Utrecht scientists have succeeded in measuring the mass of individual molecules. By modifying an existing mass spectrometer and developing special software, the researchers succeeded in making ultra-sensitive measurements. This enables them to measure each particle separately in a mixture of molecules for the first time. This has far-reaching applications in, for example, gene therapy products, in which a precise measurement method is crucial. The researchers will publish their findings on 9 March in Nature Methods.
With mass spectrometry, researchers determine the mass of molecules. But until now, this was not possible in a direct way. Researchers used a mass spectrometer to deduce the charge of the ions in a molecule ensemble and then calculated back the mass. This works quite well when the molecules and their charges can be identified, but in a mixed protein complex with a high mass that is an almost impossible task.
The research group led by Albert Heck made adjustments to their mass spectrometer in the lab and developed special software allowing them to make single molecule measurements. The mass spectrometer is a large instrument—the size of a copy machine—in the middle of which is a kind of capsule with the size of a thumb: the Orbitrap. The ions that pass through it, circle around an electrode, producing an electric current signal. "Now we can look at each ion in the mass spectrometer separately. This means that we no longer have to look at ion ensembles, but measure the charge directly for each ion," says first author Tobias Wörner. "That makes it possible to determine the mass of things that have an ambiguous mass distribution."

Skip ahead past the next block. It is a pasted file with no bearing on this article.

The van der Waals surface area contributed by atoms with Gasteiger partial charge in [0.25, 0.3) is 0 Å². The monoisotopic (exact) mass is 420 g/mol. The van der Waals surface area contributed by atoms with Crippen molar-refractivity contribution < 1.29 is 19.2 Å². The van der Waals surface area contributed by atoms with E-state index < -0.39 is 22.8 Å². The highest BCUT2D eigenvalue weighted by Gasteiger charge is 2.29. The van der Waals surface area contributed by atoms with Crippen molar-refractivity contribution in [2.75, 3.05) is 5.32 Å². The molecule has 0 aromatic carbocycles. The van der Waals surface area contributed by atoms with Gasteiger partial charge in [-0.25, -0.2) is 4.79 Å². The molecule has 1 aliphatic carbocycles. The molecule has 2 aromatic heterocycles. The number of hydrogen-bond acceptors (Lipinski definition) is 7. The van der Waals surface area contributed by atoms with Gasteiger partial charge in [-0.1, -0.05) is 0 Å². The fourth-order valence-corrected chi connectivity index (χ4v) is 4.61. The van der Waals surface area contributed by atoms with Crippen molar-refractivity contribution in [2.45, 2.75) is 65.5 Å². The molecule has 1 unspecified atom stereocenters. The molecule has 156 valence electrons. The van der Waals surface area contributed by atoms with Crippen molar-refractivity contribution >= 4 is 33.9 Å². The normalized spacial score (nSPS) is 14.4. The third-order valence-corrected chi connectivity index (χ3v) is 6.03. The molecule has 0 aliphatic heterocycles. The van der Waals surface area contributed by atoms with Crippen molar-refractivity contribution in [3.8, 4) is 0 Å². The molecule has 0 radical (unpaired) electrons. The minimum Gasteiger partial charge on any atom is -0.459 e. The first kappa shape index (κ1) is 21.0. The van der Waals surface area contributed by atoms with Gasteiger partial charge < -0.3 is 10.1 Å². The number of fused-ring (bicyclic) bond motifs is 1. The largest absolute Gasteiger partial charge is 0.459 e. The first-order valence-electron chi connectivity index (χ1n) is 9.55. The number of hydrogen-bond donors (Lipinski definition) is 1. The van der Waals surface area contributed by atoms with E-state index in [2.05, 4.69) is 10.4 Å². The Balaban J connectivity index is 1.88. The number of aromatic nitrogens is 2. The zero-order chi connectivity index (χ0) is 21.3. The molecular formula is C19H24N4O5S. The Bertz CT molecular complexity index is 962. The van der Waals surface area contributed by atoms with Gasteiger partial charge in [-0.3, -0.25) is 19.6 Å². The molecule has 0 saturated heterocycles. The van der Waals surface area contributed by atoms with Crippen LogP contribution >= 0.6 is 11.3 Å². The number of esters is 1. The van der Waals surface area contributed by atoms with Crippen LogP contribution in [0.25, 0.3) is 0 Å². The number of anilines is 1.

Gene therapy is a concrete application in which this new method can make a world of difference. Gene therapy is mostly applied to children with a rare gene defect. Doctors introduce a harmless virus packed with a healthy version of the gene. Last year, for example, this form of therapy came onto the market for the muscle disease SMA under the name Zolgensma. The cost was $2.12 million, making the most expensive medicine in the world.
"The challenge is to properly add the gene to the virus. Methods that can measure this are crucial. If the gene is too long, it will not be taken up properly by the virus or will be sliced in pieces. If it is too short, there is a chance that the virus will take up two pieces. It is also possible that the virus particles do not have a gene built in at all. The quality of such a gene product could not be measured until now," says Albert Heck of Utrecht University.
That will change with this new method. "Now, we can measure if and which pieces the virus has absorbed. We are already being approached by several international pharmaceutical companies, who would like us to do this for them, because gene therapy is in the middle of a renaissance."
The new mass analysis can be used for a variety of large complexes, as well: antibodies, ribosomes, protein clots and empty or genome-packed viruses. "This really is a huge breakthrough," Heck says. "This opens up so many possibilities. I don't think we're going to realize how big this breakthrough has been until much later."
Manufacturer Thermo Fisher Scientific has announced that the new application will not be launched on the market for the time being. But the Hecklab software will become available. "We will make the developed software freely accessible," says Joost Snijder, assistant professor involved in the research. "So any lab with an Orbitrap can try it for themselves."
More information: Resolving heterogeneous macromolecular assemblies by Orbitrap-based single particle charge detection mass spectrometry. Nature Methods, March 9, 2020. DOI: 10.1038/s41592-020-0770-7.
Journal information: Nature Methods
Provided by Utrecht University Faculty of Science